Business & Tech

Walsh plan targets corners of Boston for development

Jonathan Wiggs/ Globe staff
Traffic headed into Sullivan Square in 2014.

Boston’s building boom will need to stretch into some of the farthest reaches of the city to keep pace with a population that could hit 800,000 by 2050, according to a new citywide master plan the Walsh administration previewed Thursday.

A draft of the plan, called Imagine Boston 2030 envisions new neighborhoods emerging from underdeveloped pockets of a city that is bursting at the seams in more central locations. Walsh officials said they will use the master plan to sustain and redirect growth more evenly around the city, and to attack seemingly-intractable challenges, from pricey housing, to traffic-choked streets, to rising sea levels.

Mayor Martin J. Walsh noted that the last big master plan developed for Boston was in the 1950s.

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“The result of that plan was a thriving city,” Walsh said. “This city’s going to be very different as we move forward from here. We want to make sure as we grow and change, that we grow for everyone.”

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One key element of the 300-page document is “expanding neighborhoods,” in which a half-dozen pockets, mostly on the outer edges of the city, would be targeted for large-scale mixed-use development. Many of these locations already have good access to public transit, city officials point out, and have lower land costs to allow for more moderately-priced housing. That would help relieve pressure on more popular neighborhoods where prices have soared.

Among the areas targeted for additional development are Suffolk Downs, Sullivan Square in Charlestown, the Beacon Yards in Allston, and Readville in Hyde Park.

“These are places where you can imagine transformational change,” said Imagine Boston 2030 director Rebekah Emanuel.

Two other areas singled out in the report are already in the crosshairs of development: the Widett Circle industrial yard off Interstate 93 and the “100 acres” section of Fort Point, where General Electric Co. is soon to build a new headquarters.

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Elsewhere, though, the city’s development agency recently approved a 177-unit apartment building at the Hood Park complex in Sullivan Square. And earlier this week, developer Jordan Warshaw filed plans for a 521-unit apartment complex near the commuter rail station in Readville.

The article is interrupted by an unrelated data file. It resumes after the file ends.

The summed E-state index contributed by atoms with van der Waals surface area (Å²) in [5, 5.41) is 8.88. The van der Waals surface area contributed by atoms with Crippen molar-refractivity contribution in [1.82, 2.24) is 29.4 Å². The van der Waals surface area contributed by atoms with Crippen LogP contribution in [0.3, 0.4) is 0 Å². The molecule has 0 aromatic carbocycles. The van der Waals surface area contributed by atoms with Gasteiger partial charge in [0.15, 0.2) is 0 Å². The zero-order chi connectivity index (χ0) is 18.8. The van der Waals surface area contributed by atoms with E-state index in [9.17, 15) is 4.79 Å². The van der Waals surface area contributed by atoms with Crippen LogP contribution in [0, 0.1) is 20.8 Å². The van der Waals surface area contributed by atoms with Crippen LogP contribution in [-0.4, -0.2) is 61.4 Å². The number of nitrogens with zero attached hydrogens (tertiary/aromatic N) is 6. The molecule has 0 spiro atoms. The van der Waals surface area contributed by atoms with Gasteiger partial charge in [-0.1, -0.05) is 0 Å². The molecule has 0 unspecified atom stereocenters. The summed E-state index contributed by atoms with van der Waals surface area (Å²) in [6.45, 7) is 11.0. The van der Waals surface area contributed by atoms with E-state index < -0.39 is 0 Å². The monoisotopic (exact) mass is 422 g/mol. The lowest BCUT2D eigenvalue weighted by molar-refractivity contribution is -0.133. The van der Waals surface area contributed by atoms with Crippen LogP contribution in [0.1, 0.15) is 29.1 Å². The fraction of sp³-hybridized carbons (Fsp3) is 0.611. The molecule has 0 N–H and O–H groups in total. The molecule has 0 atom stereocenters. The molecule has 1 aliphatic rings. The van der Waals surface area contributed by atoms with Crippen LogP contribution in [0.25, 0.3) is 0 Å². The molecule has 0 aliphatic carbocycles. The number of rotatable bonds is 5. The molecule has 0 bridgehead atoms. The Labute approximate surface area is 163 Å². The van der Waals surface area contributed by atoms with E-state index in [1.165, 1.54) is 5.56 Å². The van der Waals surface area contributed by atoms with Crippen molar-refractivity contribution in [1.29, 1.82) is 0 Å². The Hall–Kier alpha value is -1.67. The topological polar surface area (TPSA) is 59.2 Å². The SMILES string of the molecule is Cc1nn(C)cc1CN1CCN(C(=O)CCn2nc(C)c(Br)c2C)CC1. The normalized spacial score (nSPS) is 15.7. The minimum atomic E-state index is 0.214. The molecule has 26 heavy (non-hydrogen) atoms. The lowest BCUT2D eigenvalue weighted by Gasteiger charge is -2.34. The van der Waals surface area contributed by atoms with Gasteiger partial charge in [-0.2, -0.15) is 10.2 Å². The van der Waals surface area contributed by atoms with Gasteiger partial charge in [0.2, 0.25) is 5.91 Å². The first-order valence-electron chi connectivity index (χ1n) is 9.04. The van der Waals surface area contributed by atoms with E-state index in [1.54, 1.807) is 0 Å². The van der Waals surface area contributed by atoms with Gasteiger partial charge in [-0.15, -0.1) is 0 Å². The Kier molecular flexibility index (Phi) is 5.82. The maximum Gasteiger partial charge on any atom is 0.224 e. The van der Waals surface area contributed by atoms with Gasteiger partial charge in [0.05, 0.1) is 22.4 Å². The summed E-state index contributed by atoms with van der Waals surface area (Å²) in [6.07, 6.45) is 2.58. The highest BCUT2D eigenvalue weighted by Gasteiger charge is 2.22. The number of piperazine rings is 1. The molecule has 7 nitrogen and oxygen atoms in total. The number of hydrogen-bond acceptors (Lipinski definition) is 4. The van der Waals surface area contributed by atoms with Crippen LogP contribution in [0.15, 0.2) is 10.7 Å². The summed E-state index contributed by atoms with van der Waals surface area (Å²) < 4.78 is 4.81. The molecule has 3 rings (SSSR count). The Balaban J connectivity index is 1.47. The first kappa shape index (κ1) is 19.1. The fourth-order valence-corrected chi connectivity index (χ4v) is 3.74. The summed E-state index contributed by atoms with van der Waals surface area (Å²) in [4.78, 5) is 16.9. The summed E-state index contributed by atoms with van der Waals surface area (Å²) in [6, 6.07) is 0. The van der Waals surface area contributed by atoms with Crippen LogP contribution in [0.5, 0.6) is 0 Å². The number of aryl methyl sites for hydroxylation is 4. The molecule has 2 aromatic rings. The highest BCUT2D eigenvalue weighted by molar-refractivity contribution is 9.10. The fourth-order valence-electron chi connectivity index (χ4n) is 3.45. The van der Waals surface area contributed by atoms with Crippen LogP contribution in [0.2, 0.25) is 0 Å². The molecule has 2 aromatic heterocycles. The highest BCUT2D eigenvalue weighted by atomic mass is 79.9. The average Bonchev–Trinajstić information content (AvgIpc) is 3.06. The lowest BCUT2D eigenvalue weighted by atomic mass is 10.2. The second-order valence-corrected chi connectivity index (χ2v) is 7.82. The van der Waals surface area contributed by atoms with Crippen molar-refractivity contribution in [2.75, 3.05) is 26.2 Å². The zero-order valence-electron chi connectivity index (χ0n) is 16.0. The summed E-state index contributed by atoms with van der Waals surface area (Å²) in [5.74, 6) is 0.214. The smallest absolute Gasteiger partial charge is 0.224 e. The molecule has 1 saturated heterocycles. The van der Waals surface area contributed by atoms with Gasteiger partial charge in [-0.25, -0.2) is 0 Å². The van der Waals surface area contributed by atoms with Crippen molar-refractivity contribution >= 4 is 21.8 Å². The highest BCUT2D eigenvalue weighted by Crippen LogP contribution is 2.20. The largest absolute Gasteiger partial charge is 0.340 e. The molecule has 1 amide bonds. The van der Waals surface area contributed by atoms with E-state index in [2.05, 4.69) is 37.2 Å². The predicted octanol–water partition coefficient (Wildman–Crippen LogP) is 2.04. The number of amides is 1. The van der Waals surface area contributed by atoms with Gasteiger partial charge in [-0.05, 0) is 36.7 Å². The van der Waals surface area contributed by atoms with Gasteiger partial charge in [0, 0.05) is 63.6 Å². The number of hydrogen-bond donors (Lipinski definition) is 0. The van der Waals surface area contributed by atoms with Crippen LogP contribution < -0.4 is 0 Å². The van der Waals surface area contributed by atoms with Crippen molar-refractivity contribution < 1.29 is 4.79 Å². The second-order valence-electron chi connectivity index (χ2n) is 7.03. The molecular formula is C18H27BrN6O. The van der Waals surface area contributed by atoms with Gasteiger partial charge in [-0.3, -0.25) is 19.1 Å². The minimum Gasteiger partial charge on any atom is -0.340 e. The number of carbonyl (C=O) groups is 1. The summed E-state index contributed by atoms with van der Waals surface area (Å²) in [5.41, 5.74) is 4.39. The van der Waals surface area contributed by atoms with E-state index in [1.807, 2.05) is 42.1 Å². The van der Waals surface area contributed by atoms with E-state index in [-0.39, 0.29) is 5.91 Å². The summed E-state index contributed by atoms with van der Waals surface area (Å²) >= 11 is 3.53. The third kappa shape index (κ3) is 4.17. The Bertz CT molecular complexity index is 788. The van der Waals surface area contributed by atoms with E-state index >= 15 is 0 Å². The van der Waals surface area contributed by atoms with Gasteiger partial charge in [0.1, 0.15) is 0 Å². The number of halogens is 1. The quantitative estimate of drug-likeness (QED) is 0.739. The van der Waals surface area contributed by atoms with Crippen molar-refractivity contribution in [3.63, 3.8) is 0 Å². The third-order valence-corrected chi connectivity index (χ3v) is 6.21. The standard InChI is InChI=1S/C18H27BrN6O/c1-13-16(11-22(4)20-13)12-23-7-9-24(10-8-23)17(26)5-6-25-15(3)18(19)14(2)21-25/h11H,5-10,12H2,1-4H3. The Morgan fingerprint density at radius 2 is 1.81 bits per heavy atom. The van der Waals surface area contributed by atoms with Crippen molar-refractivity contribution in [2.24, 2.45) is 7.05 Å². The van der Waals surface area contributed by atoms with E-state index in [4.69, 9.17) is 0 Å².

Warshaw is a veteran of the downtown luxury market, but said there is a big opportunity building middle-class housing in outer neighborhoods.

“This is the kind of project that can really transform this city into a place where middle-income people can afford to live,” Warshaw said in an interview earlier this week. “You’re not going to solve that 80 or 100 units at a time. You’ve got to think big.”

Boston is already on track to add at least 40,000 housing units this decade, said Walsh’s housing chief, Sheila Dillon, a 15 percent increase from 2010. But if the city’s population grows as projected, Boston will have 800,000 residents by 2050, up from around 656,000 today. That would match Boston’s all-time high in 1950.

Housing those new people will require another 50,000 units, according to the master plan, which will help determine where those homes get built.

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“This identifies ways to be even more intentional about our growth,” Dillon said. “That could make a whole lot of difference.”

But any large-scale growth in this old and crowded city is going to require more investment in streets, sewers, transportation, and other infrastructure. The Walsh report even contemplates “nature-based and hard-engineered flood defenses” to protect low-lying areas from rising seas. Yet it gives few details on how to pay for all this.

Boston could tap private sector sources. Sara Myerson, director of planning for the Boston Planning & Development Agency, said the city could explore joint ventures with private investors, and induce developers to pay for street work and parks around their projects. They’ll also look to Washington and Beacon Hill for help.

No matter how they’re paid for, those sort of improvements are long overdue, Walsh said.

“If we want to be competitive on a global scale, on a national scale, we’d better start investing in infrastructure,” he said. “We’re talking about decades of neglect.”

Imagine Boston has other ambitions: reducing greenhouse gas emissions; improving service on the Fairmount Corridor commuter rail line to better link some of Boston’s poorest neighborhoods to job centers; and completing the Emerald Necklace from Franklin Park to the waterfront.

The Walsh administration has held dozens of community meetings over the past year soliciting input for Imagine Boston 2030.

The draft version will be refined based on additional feedback and a final report is expected to be released in the spring.

Tim Logan can be reached at tim.logan@globe.com. Follow him on Twitter at @bytimlogan.